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OP-ED: Governments Kill

WASHINGTON, Aug 24 2011 (IPS) - We make a bargain with our governments. We pay taxes and expect a set of government services in return. And in return for a guarantee of some measure of security, we grant the government a monopoly on legitimate violence.

In theory, then, we forswear mob rule and paramilitary organisations, we occasionally accept the death penalty as an appropriate punishment, we delegate the responsibility to declare and prosecute war to our legislative and executive branches, and we put guns into the hands of the army and the police.

Governments, in other words, kill on our behalf.

This arrangement is a form of social contract, which means that governments are basically contract killers. Some states, like Nazi Germany, use the tremendous power of arms and bureaucracy to transform their territories into slaughterhouses.

Regimes that are merely authoritarian can be equally brutal but display a greater selectivity in their tyranny. In our more decorous democracies, meanwhile, we perfume our conversations with words like “justice” and “national security” to mask the odour of death.

Americans have never been entirely comfortable with this bargain. We have a long tradition of taking the law into our own hands, beginning with our own hallowed revolution. During the Reconstruction period, lynch mobs were a continuation of the Civil War by other means.


More recently, a variety of paramilitary organisations have flourished, from the racist Posse Comitatus chapters that sprang up in the late 1960s to more recent anti-immigrant militias like the Minutemen. Even suburban soccer moms have zealously defended their “right” to bear arms.

On the other side of the spectrum, meanwhile, a broad-based coalition has challenged the government’s “right” to kill citizens through the death penalty. And an equally diverse movement has protested the government’s waging of wars overseas.

It would perhaps be naïve to expect that a government, invested with the exclusive legal power to kill people, would use that power only within the borders of the country that it administrates.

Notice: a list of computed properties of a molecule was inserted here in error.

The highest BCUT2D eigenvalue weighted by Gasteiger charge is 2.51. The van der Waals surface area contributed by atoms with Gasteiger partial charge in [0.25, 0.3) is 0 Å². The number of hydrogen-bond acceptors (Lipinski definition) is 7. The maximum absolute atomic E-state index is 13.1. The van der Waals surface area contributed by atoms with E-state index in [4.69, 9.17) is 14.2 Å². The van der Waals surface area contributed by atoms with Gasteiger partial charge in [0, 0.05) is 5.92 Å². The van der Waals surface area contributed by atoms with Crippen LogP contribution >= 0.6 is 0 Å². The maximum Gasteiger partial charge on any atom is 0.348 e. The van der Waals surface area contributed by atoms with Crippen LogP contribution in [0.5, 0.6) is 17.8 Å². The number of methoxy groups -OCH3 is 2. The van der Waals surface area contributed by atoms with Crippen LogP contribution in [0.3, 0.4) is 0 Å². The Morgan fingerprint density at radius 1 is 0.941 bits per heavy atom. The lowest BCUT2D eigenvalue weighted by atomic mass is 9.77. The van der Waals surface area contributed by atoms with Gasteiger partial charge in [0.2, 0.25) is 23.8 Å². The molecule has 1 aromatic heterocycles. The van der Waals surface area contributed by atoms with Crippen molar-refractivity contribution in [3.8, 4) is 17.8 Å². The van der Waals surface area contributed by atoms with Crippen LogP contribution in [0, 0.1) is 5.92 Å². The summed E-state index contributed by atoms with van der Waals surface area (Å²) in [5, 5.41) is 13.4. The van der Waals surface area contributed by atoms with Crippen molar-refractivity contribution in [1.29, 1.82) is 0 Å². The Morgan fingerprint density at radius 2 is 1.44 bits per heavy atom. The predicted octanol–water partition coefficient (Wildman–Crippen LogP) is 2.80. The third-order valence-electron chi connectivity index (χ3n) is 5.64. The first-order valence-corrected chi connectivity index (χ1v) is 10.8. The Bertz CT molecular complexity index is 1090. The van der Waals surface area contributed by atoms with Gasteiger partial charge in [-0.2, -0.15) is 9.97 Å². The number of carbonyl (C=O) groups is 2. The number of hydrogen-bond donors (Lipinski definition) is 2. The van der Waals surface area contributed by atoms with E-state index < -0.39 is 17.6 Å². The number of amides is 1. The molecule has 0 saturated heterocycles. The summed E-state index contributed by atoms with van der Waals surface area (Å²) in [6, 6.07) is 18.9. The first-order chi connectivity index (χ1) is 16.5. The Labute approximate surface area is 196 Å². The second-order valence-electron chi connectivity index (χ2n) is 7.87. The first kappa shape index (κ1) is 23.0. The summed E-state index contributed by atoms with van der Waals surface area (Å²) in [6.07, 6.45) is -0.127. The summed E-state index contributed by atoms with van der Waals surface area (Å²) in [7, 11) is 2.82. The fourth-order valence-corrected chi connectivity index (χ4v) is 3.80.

At some point in the distant future, a world government might assume the privilege of the monopoly on legitimate violence and discipline individual countries for their violent outbursts – in the same way that individual governments currently sanction their citizens if they fire off submachine guns in malls.

For the time being, however, we live in a semi-regulated environment in which governments use violence to secure their borders and, occasionally, territories that lie beyond.

States committing acts of violence were much in the news this week, particularly in the Middle East.

Turkish forces have been bombing targets in northern Iraq for a week after a series of attacks by Kurdish rebels in southeastern Turkey.

Israeli aircraft launched raids in Gaza after coordinated attacks along the Israeli-Egypt border left eight Israelis dead. The Syrian government continues to crack down on protesters, with a death toll passing 2,200 after several months of resistance. And NATO forces bombed selected targets around Tripoli as rebel forces streamed into the Libyan capital for a final assault on Muammar Gaddafi’s stronghold.

Quick test: which of these uses of violence are legitimate?

Some people treat the issue as they would a sports game, always rooting for the home team no matter how dirty they might play. If you support Israel, then Israeli actions are by definition right. Pacifists also have a simple answer: there are no legitimate uses of state violence. But states are unlikely to adopt pacifism unless forced to (as the United States forced Japan after World War II).

Aside from the partisan and the pacifist arguments, those who support the legitimate use of state violence will claim self-defence or promise the prevention of a greater violence like genocide. But these, too, are tricky justifications.